The Signature Pubs Group, which has 22 venues across the country, has introduced loans, discounts, free meals, increased maternity pay, and upped bonuses to help ease pressures faced by workers including food inflation and energy costs.
Nic Wood, director of Signature, said the move is also helping attract and keep staff on an already competitive landscape made more difficult by Covid and Brexit.
However, the firm faces extra costs of around £2.4 million this year that it did not have last year, which includes a massive energy hike, rates pressures, and wage bill, and Mr Wood has called for Scottish Government recognition and support as it invests in staffing.
“We’ve had quite big issues with recruitment,” he said. “A large part of that is Brexit and Covid, a lot of people going home and not coming back.
“You weren’t getting the same volume of CVs coming through the door.”
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He continued: “Before you would have been able to take your pick from the point of view of quality and previous experience so there has been a lot learnt in the last 12 to 18 months on how to make sure that we recruit better and how we train better and how we pull people through the business that way.
“With that, a lot of things we’ve been doing, junior and senior chef programme, junior and senior staff and management programmes all being put into place within the business to try and retain the staff that we have just now, and to encourage them to want to stay in hospitality and want to be better at what they do.”
He said with the “cost-of-living crisis, there’s been a lot of our time spent with everything from wages to the tips system right through to free meals for the staff when you are on shift, discounts when you are not on shift, and in January you could come into the pub and pick up a free meal whether you are or aren’t on shift”.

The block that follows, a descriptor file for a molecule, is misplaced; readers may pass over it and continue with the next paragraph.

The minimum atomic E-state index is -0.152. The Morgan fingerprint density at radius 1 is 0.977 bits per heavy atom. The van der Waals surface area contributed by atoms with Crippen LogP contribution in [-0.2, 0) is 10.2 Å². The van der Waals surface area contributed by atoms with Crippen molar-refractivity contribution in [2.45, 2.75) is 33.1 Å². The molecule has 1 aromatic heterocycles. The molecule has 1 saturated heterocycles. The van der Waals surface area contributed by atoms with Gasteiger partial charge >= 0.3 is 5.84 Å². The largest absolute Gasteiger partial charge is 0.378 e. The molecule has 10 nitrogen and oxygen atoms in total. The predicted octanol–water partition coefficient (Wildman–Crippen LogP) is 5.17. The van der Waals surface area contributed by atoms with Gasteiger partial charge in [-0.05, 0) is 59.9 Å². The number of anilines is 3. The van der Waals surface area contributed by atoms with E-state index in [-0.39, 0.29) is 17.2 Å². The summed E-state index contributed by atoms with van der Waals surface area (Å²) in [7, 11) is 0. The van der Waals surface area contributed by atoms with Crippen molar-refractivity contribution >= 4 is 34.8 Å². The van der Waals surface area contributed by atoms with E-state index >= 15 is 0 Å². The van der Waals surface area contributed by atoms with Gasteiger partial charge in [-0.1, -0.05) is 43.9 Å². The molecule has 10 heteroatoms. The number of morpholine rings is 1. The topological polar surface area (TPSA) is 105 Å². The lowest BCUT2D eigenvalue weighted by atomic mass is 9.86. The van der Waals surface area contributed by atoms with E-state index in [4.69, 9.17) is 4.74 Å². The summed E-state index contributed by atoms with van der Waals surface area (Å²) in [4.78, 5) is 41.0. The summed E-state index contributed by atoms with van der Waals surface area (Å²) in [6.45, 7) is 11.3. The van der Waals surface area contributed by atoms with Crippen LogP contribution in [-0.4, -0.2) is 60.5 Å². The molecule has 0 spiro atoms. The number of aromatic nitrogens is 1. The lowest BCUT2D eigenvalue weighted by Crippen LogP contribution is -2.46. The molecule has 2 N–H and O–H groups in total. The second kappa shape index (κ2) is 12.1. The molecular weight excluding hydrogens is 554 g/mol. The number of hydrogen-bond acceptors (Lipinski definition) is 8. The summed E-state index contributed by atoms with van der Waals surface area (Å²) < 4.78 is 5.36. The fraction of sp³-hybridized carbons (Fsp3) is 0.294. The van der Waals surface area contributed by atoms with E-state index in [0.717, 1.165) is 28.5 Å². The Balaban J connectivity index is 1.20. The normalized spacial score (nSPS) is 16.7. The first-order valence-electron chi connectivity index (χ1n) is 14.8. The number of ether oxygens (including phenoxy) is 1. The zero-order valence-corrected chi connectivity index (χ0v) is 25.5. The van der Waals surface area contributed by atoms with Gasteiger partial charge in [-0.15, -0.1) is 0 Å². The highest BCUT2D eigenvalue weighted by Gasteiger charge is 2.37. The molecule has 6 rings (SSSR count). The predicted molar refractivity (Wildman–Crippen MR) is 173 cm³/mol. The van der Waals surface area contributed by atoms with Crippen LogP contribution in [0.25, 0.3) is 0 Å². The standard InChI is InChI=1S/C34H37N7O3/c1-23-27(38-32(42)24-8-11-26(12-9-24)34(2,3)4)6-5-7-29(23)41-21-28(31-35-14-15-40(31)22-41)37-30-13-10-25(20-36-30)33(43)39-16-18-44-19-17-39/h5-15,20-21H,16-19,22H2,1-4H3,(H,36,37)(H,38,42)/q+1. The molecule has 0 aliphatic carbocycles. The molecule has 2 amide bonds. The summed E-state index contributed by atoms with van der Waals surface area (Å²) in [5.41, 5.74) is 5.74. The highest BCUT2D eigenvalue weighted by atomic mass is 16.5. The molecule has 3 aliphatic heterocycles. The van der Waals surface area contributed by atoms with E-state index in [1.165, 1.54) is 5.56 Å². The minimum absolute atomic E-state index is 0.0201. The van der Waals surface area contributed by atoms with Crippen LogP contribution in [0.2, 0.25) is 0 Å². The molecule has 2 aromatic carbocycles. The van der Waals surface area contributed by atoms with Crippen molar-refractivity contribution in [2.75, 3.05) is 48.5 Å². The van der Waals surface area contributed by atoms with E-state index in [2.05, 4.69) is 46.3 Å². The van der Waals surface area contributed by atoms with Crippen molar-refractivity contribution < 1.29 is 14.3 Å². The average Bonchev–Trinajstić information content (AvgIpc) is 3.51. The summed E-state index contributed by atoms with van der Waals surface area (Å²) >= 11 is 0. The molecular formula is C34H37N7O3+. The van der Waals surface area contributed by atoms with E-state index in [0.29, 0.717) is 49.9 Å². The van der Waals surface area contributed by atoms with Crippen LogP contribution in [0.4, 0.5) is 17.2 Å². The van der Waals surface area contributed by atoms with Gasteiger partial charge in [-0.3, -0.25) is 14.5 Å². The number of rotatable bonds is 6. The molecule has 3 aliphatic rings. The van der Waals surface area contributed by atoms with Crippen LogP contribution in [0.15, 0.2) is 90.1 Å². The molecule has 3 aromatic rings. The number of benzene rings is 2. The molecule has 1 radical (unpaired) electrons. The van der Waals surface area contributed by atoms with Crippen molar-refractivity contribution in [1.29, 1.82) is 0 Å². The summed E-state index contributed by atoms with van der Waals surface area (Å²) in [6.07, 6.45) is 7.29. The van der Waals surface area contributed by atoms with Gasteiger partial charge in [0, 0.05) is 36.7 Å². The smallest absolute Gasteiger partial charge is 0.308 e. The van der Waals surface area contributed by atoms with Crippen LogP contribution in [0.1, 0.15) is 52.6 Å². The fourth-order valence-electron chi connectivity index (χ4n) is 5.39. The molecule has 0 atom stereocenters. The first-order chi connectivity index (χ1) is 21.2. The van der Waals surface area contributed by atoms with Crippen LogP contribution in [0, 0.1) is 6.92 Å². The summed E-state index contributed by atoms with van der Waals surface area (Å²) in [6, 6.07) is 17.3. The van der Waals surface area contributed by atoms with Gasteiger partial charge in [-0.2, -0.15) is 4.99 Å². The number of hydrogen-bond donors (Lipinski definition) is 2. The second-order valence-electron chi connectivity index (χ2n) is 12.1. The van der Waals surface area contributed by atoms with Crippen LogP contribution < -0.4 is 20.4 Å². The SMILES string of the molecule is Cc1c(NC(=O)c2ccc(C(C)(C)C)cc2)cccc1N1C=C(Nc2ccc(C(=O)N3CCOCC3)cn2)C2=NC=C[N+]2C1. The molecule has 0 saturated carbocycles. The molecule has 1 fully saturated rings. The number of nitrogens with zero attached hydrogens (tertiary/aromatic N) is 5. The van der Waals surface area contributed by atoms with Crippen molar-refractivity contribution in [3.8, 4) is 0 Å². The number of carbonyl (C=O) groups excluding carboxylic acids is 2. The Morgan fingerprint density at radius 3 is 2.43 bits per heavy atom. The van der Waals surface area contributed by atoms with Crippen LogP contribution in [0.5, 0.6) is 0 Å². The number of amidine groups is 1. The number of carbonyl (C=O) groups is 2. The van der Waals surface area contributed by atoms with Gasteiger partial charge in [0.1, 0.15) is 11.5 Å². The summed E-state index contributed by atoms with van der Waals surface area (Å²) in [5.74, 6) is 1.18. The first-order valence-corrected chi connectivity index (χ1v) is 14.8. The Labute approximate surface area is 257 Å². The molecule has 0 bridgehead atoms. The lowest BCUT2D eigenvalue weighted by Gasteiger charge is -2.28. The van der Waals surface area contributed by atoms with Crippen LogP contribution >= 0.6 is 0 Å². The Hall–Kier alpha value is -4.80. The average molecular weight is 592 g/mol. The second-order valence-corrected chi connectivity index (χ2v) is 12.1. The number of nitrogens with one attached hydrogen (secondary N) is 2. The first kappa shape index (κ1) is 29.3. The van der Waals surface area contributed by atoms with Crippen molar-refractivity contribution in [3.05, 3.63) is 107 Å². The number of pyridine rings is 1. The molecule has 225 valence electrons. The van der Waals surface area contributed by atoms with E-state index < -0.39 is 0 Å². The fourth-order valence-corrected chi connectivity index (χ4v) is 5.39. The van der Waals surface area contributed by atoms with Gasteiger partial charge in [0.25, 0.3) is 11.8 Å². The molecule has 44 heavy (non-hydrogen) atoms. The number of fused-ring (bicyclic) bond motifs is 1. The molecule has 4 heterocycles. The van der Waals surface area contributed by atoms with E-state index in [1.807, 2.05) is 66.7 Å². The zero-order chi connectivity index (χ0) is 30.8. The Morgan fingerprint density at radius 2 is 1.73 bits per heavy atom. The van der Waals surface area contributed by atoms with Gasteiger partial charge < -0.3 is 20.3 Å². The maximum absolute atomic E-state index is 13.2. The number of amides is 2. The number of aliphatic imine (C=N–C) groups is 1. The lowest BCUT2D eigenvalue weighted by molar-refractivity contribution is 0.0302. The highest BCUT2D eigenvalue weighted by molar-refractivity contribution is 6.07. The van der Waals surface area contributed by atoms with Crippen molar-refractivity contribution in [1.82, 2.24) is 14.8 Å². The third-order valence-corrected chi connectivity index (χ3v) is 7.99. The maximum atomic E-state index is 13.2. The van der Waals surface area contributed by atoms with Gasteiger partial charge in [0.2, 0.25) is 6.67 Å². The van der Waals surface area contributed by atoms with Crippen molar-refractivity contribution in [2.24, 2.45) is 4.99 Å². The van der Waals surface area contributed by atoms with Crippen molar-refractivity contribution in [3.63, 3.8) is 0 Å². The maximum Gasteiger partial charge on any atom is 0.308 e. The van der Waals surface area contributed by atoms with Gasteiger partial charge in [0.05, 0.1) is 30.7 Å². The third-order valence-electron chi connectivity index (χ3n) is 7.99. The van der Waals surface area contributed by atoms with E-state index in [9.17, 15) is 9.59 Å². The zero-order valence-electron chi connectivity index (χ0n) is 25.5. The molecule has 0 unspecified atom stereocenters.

He said: “We’ve just made sure that what we’re doing is looking after people.
“We have a staff party once a year where we shut every venue, and everyone goes to one venue end has an entire afternoon and evening of entertainment, drinks and awards. That is part of what we do.”
The company bonus system operates from the kitchen to the office, he said.
“Part of the business and the retention is to try and keep people and show them if they work hard and come up with ideas, then they need to get rewarded for it.
“Staff will get tips and their hourly wages but if you want to move up in the business with us and that gives you more time, more privileges, more holidays, that is also part of what we do as a business.”
He said: “So if someone says if I join that pub what’s in it for me, I say that’s not the end of that, that is one pub that is in a group of 22 bars with varying degrees of service right through from a boozer to a high end steak restaurant, or a cocktail bar or a hotel, that is what we are and what we do.
“There are massive opportunities for people starting off as a bartender through to managing a business, to HR to PR, to finance. I also think hospitality helps young people with confidence.”
He said a wage bill that increased by £750,000 was one of many additional costs. “If you take electric and gas last year, we signed a contract and that took us as a business from paying £700,000 a year to over £1.65m a year.
“You have the same issue with rates. As a business that cost us another £750,000 last year more than it should have had.
“If you take those three figures on their own we are at £2.4m, is what that’s cost me to run my business more than it did the previous year.
“That is before we put in the cost-of-living crisis and every single product I buy for my business has gone up by 10 to 20 per cent on a weekly basis.”
He said greater support should be brought forward by Holyrood for the sector, adding: “In the last couple of years, the Scottish Government has not treated hospitality favourably in any way at all.
“They need to realise how much hospitality gives the economy, realise that if they want to build the economy any time in the future they have to support the industries that contribute towards its taxes, its tourism and employment.”
He said: “In Ireland, the VAT rate is still not back to the full rate from Covid.
“They’ve kept that down and that would support the minimum wage increase.”
“The rates side of things in England certainly helped a lot more.”